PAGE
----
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Althea Shirt with underbust corset and Jasmine Jacket, creating a complete ensemble.

The end result — the Althea Shirt!  I am delighted with how it came out, and I love its versatility.  It works by itself, with a corset, with a Jasmine Jacket, and (I suspect) in a hundred other ways that I haven’t actually tried out yet.

I hope you all like this new shirt as much as I do.  I’m hoping to have a bunch of them in stock for the Connecticut Renaissance Faire and for Mutton and Mead, and will get them up in the Etsy shop when I see what’s left after July.

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Seriously, look at all this fabric! How could I possibly need more?

My plan, going into stock building for the Connecticut Renaissance Faire, was simple. I have shelves and shelves full of fabric — so I’d make sure to use that up on new stock rather than going fabric shopping and spending more money.

Good plan, right?

About two weeks ago, I had grand plans to make a whole bunch of basic staple pieces — shirts and pants and such. And I went over to those shelves and shelves of fabric and dug through them and found that, in fact, I had nothing appropriate. Fabric of the right type was only a yard or two long. And fabric of the right amount was completely the wrong type. And first, I had a little bit of a freak out over this — declaring to my husband over IM that, “All of my fabric is worthless!”

After that, I gave up on shirts and pants, and made head scarves and hats and belt pouches. I determined that if I couldn’t make what I wanted, I could at least make something of use and get rid of all those small pieces of fabric that were otherwise not of use.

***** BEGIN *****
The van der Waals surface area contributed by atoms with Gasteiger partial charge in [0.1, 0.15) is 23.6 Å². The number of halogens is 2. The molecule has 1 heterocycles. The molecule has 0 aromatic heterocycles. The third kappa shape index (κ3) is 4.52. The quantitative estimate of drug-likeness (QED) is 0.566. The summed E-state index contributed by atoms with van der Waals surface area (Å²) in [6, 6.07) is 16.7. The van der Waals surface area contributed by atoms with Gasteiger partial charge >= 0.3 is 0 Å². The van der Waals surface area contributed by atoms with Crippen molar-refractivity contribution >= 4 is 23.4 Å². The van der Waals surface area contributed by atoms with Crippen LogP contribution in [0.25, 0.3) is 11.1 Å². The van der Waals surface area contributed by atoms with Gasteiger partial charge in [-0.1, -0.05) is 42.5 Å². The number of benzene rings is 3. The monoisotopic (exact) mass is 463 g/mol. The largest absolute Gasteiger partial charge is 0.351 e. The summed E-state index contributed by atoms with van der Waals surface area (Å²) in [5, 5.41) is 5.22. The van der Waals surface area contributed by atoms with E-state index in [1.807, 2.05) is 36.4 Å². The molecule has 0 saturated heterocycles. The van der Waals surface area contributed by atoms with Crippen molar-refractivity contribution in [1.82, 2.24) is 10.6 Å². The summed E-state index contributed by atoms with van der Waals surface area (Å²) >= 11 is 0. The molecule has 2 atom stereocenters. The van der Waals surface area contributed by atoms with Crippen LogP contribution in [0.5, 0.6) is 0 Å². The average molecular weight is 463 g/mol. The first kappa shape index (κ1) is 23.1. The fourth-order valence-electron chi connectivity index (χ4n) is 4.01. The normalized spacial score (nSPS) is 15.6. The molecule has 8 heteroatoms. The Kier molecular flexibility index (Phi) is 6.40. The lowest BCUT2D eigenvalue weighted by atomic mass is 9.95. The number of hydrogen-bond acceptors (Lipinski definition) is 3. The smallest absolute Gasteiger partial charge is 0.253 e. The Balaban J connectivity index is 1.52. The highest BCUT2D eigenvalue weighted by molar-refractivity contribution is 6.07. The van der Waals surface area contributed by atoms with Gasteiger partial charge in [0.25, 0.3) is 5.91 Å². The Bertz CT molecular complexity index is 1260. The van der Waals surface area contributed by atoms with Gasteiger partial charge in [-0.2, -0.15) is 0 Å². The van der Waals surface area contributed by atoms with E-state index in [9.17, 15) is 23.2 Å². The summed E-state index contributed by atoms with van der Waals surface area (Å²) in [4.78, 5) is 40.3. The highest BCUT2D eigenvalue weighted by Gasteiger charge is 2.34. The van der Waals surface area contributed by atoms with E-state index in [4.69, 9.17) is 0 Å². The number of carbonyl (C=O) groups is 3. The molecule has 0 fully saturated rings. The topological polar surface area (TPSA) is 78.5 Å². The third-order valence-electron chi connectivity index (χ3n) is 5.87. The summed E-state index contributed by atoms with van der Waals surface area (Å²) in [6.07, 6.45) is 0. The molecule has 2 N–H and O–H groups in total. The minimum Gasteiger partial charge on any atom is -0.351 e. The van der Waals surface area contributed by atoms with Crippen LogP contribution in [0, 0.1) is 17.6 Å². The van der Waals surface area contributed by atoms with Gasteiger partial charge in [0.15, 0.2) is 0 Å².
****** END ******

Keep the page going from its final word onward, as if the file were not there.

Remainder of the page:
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Yeah, that’s right. I even made Iron Man belt pouches.

And then, finally, I bit the bullet. I went fabric shopping.  I went to Lorraine’s Fabric in Pawtucket, RI which has a glorious second floor full of clearance and remnant fabrics for $2 a yard. And I spent nearly $400.  That is a LOT of fabric, folks. 180 yards, all told. Which I am now in the process of pre-shrinking, ironing, and — most importantly — making stuff out of!

Finally, I feel back on track. I made 5 pairs of pants yesterday, and started work on a new women’s shirt idea that’s in my head, and which I hope you will all like. (I promise, I’ll write about that — with picture! — when it’s done!)  Today I’m back to embroidery, filling patch orders, but tomorrow — who knows what I’ll make out of the heaps of useful fabric I now own!